How to build a culture of innovation
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How Slack went from computer game chatroom to tech unicorn
It’s the company that is synonymous with collaboration. A tech unicorn that underpins the communications of most other tech unicorns and established companies alike. With more than 10 million daily users across 150 countries, Slack keeps the wheels of task-based knowledge work in motion.
Slack recently hosted a Businesses of Tomorrow masterclass in innovation and the culture that creates it in a 2-hour session at the companies Fremont St headquarters in San Francisco.
Slack has conducted research into the top predictors for adapting and reacting positively to change determined that success in innovation are associated with three key factors;
These concepts were discussed in the session and expanded upon by Arturo Arrarte, Slack’s Head of Growth in the Asia Pacific region.
A growth mindset is about reframing a problem in terms of how you can succeed from change, rather than sticking with the status quo. “Without that ability to grow we're kind of stuck where we are in a fixed mindset,” Arrarte says. He recommends adding “yet” to the end of an inhibiting thought. Rather than saying, “‘I don’t know if I can build that business, or I don’t know if I can find the customers’, say ‘I don’t know if I can build that business, yet.’ It's much better to try something to see what happens than it is to avoid it,” he says.
Curiosity is essential because innovation is much more likely to be incremental than a big-bang event. “Most innovation is the application of existing techniques in new domains,” Arrarte says. “So the broader your repertoire of references that you can draw on, the more diverse ideas you can generate.”
Empathy for customers is about taking a problem and truly understanding it - not by looking at the data, Arrarte says, but by getting next to customers and feeling their pain.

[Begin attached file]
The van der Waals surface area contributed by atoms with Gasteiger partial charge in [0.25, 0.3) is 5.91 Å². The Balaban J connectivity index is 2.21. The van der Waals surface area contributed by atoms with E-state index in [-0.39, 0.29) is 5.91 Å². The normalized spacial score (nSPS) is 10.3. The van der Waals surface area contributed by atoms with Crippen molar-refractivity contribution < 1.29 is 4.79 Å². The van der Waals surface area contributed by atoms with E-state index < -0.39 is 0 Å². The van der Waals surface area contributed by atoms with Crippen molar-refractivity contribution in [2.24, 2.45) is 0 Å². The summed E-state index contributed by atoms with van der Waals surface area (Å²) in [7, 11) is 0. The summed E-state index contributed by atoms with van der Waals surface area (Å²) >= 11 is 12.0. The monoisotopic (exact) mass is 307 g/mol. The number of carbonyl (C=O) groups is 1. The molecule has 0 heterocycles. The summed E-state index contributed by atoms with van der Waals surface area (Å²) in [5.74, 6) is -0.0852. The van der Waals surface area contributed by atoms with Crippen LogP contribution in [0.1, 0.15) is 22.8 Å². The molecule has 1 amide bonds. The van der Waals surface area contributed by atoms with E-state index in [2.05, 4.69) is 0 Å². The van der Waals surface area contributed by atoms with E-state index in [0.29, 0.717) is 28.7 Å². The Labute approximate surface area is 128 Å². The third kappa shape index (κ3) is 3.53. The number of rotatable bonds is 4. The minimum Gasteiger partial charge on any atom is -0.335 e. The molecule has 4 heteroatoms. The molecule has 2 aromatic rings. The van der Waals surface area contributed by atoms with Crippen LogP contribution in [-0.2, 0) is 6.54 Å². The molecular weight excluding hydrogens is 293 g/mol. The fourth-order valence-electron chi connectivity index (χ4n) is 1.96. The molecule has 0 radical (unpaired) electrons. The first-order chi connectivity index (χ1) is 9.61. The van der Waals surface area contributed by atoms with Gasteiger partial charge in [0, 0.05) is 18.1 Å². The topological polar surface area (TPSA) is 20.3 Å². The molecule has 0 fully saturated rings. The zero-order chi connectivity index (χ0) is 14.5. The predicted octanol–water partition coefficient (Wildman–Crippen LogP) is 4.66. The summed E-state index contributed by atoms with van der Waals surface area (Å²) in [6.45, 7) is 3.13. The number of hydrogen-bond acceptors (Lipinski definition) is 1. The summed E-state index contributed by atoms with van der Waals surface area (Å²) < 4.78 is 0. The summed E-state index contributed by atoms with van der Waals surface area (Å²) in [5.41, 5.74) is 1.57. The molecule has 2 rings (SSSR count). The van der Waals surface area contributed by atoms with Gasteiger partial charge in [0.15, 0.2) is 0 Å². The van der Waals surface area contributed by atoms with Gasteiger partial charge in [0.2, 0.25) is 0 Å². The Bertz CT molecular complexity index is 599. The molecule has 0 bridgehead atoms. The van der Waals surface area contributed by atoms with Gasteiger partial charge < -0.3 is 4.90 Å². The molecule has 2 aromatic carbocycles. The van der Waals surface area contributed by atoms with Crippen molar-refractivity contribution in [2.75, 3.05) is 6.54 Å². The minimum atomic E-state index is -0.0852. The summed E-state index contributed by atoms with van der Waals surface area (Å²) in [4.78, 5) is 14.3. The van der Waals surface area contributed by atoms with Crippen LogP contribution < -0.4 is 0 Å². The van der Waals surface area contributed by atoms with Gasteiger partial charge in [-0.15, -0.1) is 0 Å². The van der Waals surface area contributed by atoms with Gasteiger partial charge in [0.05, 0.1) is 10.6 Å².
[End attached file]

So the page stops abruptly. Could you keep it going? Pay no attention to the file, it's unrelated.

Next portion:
Slack recognises that barriers to innovation can just as easily get in the way. They see three countervailing elements that need to be overcome in an organisation;
The Need for a big idea is the desire for people in a company to go for the home run. Good, small ideas can often get knocked down for not being bold enough. Instead, Arrarte says firms need to be alive to the fact that “small ideas can become big ideas”. This is certainly true for Slack and its founder’s history. Slack was an internal tool built for Butterfield’s gaming startup. Flickr was a chat-room feature for another game Butterfield created in 2004.
Overcoming an Obsession with analytics may seem counterintuitive for a tech firm, but Arrarte says that the data is only as good as how it is “instrumented”, is backward looking and most importantly, can become a bone of contention when trying to make decisions. “What if we're in one of those meetings and somebody says ‘show me the numbers’ and then they don't believe the numbers,” he says. “Oftentimes people are just dressing up fear of taking action with analysis.”
Growth gridlock can bog businesses down in just agreeing to incremental change rather than identify where future growth may come from. With so many potential decisions available, the path of least resistance tends to get priority, and opportunity gets missed.